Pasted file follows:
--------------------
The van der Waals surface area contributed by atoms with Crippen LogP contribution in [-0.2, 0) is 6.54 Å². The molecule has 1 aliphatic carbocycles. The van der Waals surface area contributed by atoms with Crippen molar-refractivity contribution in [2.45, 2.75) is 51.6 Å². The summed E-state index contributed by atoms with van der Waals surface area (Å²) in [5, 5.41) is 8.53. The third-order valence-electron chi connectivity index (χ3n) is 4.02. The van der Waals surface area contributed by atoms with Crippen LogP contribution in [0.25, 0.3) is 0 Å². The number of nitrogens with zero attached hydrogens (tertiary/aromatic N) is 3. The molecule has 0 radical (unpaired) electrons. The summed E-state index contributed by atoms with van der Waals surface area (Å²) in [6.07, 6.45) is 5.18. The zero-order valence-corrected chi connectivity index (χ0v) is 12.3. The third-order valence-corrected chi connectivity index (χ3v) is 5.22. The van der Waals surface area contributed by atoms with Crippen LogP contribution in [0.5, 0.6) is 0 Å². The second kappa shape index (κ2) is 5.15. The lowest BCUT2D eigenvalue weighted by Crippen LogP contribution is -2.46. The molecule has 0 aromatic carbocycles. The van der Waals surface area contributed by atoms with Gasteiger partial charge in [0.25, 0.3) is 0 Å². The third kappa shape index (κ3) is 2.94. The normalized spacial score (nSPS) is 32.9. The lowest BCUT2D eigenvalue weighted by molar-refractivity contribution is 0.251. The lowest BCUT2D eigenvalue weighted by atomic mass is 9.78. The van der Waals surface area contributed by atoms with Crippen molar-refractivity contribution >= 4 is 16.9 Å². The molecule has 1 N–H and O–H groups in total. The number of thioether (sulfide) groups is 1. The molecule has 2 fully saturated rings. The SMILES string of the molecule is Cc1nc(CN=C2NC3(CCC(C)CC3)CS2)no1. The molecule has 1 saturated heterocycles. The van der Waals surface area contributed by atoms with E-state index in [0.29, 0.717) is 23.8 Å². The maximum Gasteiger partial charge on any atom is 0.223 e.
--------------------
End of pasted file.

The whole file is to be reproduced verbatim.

The van der Waals surface area contributed by atoms with Crippen LogP contribution in [-0.2, 0) is 6.54 Å². The molecule has 1 aliphatic carbocycles. The van der Waals surface area contributed by atoms with Crippen molar-refractivity contribution in [2.45, 2.75) is 51.6 Å². The summed E-state index contributed by atoms with van der Waals surface area (Å²) in [5, 5.41) is 8.53. The third-order valence-electron chi connectivity index (χ3n) is 4.02. The van der Waals surface area contributed by atoms with Crippen LogP contribution in [0.25, 0.3) is 0 Å². The number of nitrogens with zero attached hydrogens (tertiary/aromatic N) is 3. The molecule has 0 radical (unpaired) electrons. The summed E-state index contributed by atoms with van der Waals surface area (Å²) in [6.07, 6.45) is 5.18. The zero-order valence-corrected chi connectivity index (χ0v) is 12.3. The third-order valence-corrected chi connectivity index (χ3v) is 5.22. The van der Waals surface area contributed by atoms with Crippen LogP contribution in [0.5, 0.6) is 0 Å². The second kappa shape index (κ2) is 5.15. The lowest BCUT2D eigenvalue weighted by Crippen LogP contribution is -2.46. The molecule has 0 aromatic carbocycles. The van der Waals surface area contributed by atoms with Gasteiger partial charge in [0.25, 0.3) is 0 Å². The third kappa shape index (κ3) is 2.94. The normalized spacial score (nSPS) is 32.9. The lowest BCUT2D eigenvalue weighted by molar-refractivity contribution is 0.251. The lowest BCUT2D eigenvalue weighted by atomic mass is 9.78. The van der Waals surface area contributed by atoms with Crippen molar-refractivity contribution >= 4 is 16.9 Å². The molecule has 1 N–H and O–H groups in total. The number of thioether (sulfide) groups is 1. The molecule has 2 fully saturated rings. The SMILES string of the molecule is Cc1nc(CN=C2NC3(CCC(C)CC3)CS2)no1. The molecule has 1 saturated heterocycles. The van der Waals surface area contributed by atoms with E-state index in [0.29, 0.717) is 23.8 Å². The maximum Gasteiger partial charge on any atom is 0.223 e.